What Is News?


News is an event or item of information which is broadcast, printed, published or otherwise disseminated to the public. It includes all forms of written, verbal or audio-visual media such as newspapers, magazines, radio and television broadcasts, Internet websites, telegraph, telephone messages and public announcements.

People who are interested in receiving and spreading News will usually be referred to as journalists or news media personnel. However, it is becoming increasingly common for ordinary people to be involved in the production of News as well as the consumption of it. In the past, only trained professionals could work as a journalist or in the field of News, but today anyone can act as a supplier, reporter or gatekeeper.

There are several theories as to what constitutes News. For example, it is generally thought that whatever is unusual will make the headlines. The classic example is the dog that bites man – this would be considered newsworthy because it is an unusual event. However, it is also thought that what makes newsworthy will vary from society to society. For example, if it is usual in one culture to eat dogs then the story of a man eating a dog will probably not be considered newsworthy in another.

Similarly, people are interested in stories that have an element of drama or that involve a situation of consequence. For instance, the story of a plane crash which causes loss of life is much more likely to be newsworthy than a road traffic accident or burglary which does not. The newsworthiness of an event may also depend on how far away it is or how easily it can be related to the daily lives of ordinary people.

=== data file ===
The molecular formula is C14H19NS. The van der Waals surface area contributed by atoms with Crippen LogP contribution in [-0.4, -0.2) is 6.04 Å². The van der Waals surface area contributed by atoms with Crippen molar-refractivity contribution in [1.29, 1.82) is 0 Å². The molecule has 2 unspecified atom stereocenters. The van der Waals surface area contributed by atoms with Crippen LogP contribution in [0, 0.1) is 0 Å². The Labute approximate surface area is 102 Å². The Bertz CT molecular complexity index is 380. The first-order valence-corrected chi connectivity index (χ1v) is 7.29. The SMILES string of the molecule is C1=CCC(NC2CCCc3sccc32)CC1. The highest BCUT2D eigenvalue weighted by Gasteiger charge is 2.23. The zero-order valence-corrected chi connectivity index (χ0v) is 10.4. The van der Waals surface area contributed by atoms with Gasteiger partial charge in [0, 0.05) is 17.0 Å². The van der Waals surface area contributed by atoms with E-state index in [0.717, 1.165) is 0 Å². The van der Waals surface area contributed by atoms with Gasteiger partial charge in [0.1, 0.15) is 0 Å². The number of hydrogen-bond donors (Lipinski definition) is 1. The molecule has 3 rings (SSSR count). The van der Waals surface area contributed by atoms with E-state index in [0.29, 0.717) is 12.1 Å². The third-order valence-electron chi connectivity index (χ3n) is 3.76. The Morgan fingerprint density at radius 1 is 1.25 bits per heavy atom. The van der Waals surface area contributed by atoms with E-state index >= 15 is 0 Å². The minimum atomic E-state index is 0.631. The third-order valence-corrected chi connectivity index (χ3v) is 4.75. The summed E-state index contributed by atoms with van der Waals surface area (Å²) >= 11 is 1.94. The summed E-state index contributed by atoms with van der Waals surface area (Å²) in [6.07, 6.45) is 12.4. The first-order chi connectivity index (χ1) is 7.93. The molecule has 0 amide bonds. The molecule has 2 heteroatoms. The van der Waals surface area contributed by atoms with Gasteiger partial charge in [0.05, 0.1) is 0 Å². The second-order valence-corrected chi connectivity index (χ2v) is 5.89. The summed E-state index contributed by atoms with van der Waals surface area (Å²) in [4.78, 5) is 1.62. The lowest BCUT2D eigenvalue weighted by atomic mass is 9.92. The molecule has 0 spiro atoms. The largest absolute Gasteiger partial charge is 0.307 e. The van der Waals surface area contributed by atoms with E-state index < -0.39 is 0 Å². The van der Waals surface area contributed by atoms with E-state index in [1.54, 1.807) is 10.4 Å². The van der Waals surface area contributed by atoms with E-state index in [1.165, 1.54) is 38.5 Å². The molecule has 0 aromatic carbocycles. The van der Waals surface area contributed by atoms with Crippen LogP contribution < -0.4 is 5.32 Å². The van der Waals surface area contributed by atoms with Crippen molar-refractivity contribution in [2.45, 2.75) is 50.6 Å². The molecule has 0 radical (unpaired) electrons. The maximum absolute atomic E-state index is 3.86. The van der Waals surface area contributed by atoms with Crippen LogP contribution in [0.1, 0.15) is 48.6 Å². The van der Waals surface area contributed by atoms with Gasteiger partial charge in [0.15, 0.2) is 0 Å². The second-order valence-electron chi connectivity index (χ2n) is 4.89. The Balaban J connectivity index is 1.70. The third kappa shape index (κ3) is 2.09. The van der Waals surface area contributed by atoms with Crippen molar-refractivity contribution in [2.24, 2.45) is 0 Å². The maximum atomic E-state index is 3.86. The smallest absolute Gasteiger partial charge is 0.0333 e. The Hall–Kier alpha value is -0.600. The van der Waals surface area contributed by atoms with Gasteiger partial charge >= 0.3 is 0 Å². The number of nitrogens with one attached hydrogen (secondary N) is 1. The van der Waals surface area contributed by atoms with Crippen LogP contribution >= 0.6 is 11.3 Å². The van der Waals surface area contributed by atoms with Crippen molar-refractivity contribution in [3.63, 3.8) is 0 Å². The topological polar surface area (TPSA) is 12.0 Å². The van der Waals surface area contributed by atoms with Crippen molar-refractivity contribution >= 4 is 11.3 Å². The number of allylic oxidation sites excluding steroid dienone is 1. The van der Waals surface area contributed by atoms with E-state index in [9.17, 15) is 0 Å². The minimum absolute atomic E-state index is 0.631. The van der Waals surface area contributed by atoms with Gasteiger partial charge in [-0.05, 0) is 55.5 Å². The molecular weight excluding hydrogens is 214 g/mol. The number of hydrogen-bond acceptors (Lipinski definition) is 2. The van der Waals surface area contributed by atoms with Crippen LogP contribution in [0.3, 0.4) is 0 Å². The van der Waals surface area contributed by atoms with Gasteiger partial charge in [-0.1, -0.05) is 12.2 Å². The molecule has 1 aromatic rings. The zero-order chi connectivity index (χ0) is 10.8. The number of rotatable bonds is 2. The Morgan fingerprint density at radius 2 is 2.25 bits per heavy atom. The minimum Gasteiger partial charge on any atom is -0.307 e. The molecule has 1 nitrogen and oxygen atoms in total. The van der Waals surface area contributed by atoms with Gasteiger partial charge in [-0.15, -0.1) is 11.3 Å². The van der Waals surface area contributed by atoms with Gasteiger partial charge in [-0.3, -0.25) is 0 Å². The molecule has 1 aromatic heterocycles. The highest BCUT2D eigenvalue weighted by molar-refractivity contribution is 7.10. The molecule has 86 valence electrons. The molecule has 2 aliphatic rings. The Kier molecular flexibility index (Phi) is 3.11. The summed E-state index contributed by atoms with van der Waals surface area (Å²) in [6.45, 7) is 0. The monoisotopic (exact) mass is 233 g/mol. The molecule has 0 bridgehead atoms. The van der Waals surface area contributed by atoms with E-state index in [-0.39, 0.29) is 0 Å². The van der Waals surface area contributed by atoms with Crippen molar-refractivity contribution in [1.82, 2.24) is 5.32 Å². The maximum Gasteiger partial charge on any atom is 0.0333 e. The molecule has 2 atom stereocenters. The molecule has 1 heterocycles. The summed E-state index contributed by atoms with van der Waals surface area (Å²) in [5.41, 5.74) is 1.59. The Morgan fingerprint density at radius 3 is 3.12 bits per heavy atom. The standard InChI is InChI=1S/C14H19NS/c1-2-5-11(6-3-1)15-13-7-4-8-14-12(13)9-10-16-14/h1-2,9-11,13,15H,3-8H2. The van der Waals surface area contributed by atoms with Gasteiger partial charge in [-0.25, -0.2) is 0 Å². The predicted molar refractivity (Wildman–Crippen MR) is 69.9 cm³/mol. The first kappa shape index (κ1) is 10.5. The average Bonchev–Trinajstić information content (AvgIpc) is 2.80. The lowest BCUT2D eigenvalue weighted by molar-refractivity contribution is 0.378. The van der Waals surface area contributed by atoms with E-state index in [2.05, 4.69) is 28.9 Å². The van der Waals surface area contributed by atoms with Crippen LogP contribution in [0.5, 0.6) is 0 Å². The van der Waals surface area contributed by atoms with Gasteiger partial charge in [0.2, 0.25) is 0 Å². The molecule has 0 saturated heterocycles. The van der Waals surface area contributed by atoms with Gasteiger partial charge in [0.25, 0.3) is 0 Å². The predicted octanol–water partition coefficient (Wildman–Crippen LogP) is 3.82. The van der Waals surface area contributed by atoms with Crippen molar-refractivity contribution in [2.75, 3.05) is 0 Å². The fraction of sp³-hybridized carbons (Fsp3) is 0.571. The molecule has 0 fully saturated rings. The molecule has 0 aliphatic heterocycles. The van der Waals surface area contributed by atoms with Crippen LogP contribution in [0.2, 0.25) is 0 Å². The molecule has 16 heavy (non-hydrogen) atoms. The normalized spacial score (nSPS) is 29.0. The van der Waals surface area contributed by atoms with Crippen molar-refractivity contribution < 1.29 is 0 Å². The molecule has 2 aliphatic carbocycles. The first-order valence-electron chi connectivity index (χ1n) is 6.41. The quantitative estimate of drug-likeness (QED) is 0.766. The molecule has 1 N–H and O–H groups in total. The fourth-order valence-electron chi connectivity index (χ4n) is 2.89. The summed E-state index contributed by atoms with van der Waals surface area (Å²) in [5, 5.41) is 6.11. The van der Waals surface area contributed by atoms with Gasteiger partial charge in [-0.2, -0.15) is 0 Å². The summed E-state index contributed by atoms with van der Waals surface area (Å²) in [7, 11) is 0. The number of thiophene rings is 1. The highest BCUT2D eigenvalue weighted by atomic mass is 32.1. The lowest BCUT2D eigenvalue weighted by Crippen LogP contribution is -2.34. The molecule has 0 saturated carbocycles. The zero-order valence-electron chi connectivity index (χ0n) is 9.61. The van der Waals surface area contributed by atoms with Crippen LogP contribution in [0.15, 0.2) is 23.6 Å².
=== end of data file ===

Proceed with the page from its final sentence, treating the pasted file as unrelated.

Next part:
In addition to the above, people are often interested in the activities of famous or well-known people. This is particularly the case when those people are involved in scandal or have fallen from grace. People are also interested in stories relating to health, whether it is traditional remedies, medical research, diseases, hospitals and clinics, or diet and exercise. Finally, all societies are interested in sex and will tend to be fascinated by stories involving behaviour that goes beyond society’s generally accepted standards.

Once an event has been deemed to be newsworthy, the next step is to decide how it will be presented. The biggest, most dramatic news will get the top billing in a bulletin or on the front page of a newspaper; less important news will be given lesser coverage and placed later in the paper or in an inside section. In some cases, a story will not be reported at all.

As the number of different sources for News grows, it is worth trying to ensure that one does not become too dependent on any single source. It is good to read a wide variety of newspapers and also to watch or listen to a range of radio and television programs. In this way, it is possible to obtain a balanced view of the world.